- Thomas
    Last edited by Thomas Bertilsson; 09-17-2009 at 01:50 PM. Click to view previous post history.
    "Often moments come looking for us". - Robert Frank

    "Make good art!" - Neil Gaiman

    "...the heart and mind are the true lens of the camera". - Yousuf Karsh

  5. #5
    Ian Grant's Avatar
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    Thomas, I found that public arts funding for production costs - with some back dating allowed, (WMA - Arts Council UK) and Gallery fees to show the work have helped cover costs in the past.

    Good public galleries pay you when they show your work, if you have to pay them some things wrong. Commercial Galleries usually make their money as a percentage of sales.

    Sometimes it's necessary to waive fees, when a gallery has a very small budget, and if you have to hire a commercial gallery there can be ways of obtaining funding. I've been involved in putting on and fund raising where necessary around 20+ exhibitions and there are many ways and means to recover costs or keep them to a minimum.

    Ian

  6. #6
    bsdunek's Avatar
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    It's been my experience that art galleries are a good way to sell your prints - however - be careful what kind of gallery you get into. Galleries, such as Crooked Tree in Petoskey (I use that as I think you're familiar with it), will charge a 40% fee when the piece sells. This is pretty standard. Private galleries may just charge fees, or charge display space. We have one near us that charges $100 per month for six feet of wall space (by 8 feet high). They then charge 30% of the selling price. I don't use those because I would be losing money every month.
    My Wife has her work (glass) in several galleries (the former kind), and she gets one or more checks every month. The thing about galleries is, your art is on display every day without your work or time involvement.

    Art shows are fine, but they really tie up a weekend, cost money, are subject to weather, etc. You will pay $50 to $500 for your 10 X 10 space, have to travel, may need a hotel room, and have to sit there all weekend and watch people look at your work and think they can do the same thing because they have a camera too. My Wife does a few art shows a year, but is very selective about them.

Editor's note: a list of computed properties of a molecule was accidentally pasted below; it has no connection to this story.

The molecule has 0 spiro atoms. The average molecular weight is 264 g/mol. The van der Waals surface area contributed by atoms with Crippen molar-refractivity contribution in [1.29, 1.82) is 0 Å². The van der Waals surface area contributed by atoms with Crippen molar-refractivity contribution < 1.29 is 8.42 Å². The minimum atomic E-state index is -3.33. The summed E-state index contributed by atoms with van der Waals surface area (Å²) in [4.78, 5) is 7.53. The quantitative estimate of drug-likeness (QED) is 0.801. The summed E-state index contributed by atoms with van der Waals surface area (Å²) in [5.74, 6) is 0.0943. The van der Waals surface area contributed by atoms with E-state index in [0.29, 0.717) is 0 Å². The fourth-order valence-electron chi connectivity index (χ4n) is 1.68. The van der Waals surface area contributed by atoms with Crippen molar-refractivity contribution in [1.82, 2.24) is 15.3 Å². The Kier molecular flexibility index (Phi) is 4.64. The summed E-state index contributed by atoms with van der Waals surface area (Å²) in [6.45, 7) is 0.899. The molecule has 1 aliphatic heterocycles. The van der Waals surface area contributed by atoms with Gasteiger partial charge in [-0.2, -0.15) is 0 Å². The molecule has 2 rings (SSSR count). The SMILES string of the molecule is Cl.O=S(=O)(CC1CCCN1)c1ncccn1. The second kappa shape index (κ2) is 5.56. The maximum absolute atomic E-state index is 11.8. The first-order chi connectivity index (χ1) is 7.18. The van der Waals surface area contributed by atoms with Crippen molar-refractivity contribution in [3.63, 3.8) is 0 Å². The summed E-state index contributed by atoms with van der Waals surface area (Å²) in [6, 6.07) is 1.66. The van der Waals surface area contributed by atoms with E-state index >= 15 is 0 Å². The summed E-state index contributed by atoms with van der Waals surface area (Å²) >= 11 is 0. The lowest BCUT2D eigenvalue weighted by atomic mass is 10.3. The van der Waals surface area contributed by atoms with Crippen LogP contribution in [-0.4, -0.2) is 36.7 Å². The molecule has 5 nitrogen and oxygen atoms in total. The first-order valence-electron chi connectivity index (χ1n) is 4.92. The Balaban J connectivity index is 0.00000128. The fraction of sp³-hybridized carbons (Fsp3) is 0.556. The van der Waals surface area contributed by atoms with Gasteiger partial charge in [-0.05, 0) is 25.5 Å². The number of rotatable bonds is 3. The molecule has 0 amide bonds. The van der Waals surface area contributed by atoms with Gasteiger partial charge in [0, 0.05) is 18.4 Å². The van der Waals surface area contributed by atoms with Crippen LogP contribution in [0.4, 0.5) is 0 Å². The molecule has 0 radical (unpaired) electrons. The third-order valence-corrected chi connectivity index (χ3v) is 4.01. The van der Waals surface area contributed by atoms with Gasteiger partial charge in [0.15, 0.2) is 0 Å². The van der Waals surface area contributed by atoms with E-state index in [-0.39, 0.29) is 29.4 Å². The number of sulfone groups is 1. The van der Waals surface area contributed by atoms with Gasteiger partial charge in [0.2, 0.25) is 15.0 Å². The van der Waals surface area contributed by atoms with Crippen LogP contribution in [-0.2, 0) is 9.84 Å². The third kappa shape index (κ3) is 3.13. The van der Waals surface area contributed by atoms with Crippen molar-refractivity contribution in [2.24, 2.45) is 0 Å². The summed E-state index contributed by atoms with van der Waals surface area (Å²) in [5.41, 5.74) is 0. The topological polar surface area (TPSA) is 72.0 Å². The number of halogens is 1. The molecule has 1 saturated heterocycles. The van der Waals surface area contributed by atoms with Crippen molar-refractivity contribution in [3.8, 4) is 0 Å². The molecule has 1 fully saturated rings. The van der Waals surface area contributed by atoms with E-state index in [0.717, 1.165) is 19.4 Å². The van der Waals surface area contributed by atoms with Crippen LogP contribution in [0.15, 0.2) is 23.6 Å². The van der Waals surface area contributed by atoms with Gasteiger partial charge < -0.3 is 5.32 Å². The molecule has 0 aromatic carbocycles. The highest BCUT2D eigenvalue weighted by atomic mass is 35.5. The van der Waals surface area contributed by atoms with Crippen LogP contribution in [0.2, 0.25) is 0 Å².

I also think that joining an art group helps. NOT and art council. In my experience, art councils promote art of their choosing, and if you are a member, your time will be taken up with their work of doing shows, etc. and you won't have time to do your own work. We are members of Livingston Fine Art Association (http://www.livingstonfineart.com/) which is just a group of artists that help each other out with marketing as well as ideas for art. Our local art council will call on us for displaying our work in shows, but we only have to display our own work.

    This got kind of long, but it may help a little.
    Bruce

    Moma don't take my Kodachrome away!
    Oops, Kodak just did!
    For all practical purposes, they've taken Kodak away.


    BruceCSdunekPhotography.zenfolio.com

  7. #7
    bsdunek's Avatar
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    After that long post, I forgot to mention. I do have my website, but I don't use their sales method. What they do is when someone wants to buy, the send a digital print from your files.
    I mat, sign and frame my work, and that's the way I want to sell it. I can't see someone just getting a digital print of my work - that's not my work, the whole package is. IMHO.
    Bruce

    Moma don't take my Kodachrome away!
    Oops, Kodak just did!
    For all practical purposes, they've taken Kodak away.


    BruceCSdunekPhotography.zenfolio.com

  8. #8
    Vaughn's Avatar
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    Perhaps something along the lines of the Huston Fotofest, where gallery owners and representatives do portfolio reviews. A friend has gotten shows around the world this way. True, her works is fantastic.

    It is pricey -- but you will get feed-back -- times 16 or more!

    http://www.fotofest.org/biennial2010/meetingplace/

    Vaughn
    At least with LF landscape, a bad day of photography can still be a good day of exercise.

  9. #9
    Thomas Bertilsson's Avatar
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    Bruce, thanks for your thoughts. It means a lot to read what you spent time writing and I will consider what you said carefully.

    Vaughn, ouch. $820 for registration means I'd have to save for about a year to be able to do just that, not to mention hotel, airfare, portfolio cost, etc. Other than the cost it seems like a dream come true. I know a couple of guys that are doing it and they've gotten customers that way. Maybe 2012 if I catch a break. Thanks for the link though. Good one!

    - Thomas
    "Often moments come looking for us". - Robert Frank

    "Make good art!" - Neil Gaiman

    "...the heart and mind are the true lens of the camera". - Yousuf Karsh

  10. #10

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    I'm still trying to figure out what a MoA is! If it's MA then it only qualifies you to teach as a student or TA. That is unless the universities are so low as to not find true terminal degree teachers.

    Thomas, I say all of the above. It can't hurt. It might also help to have a MFA student or Prof or anyone really to write a review and get it published. Just a thought. Good luck!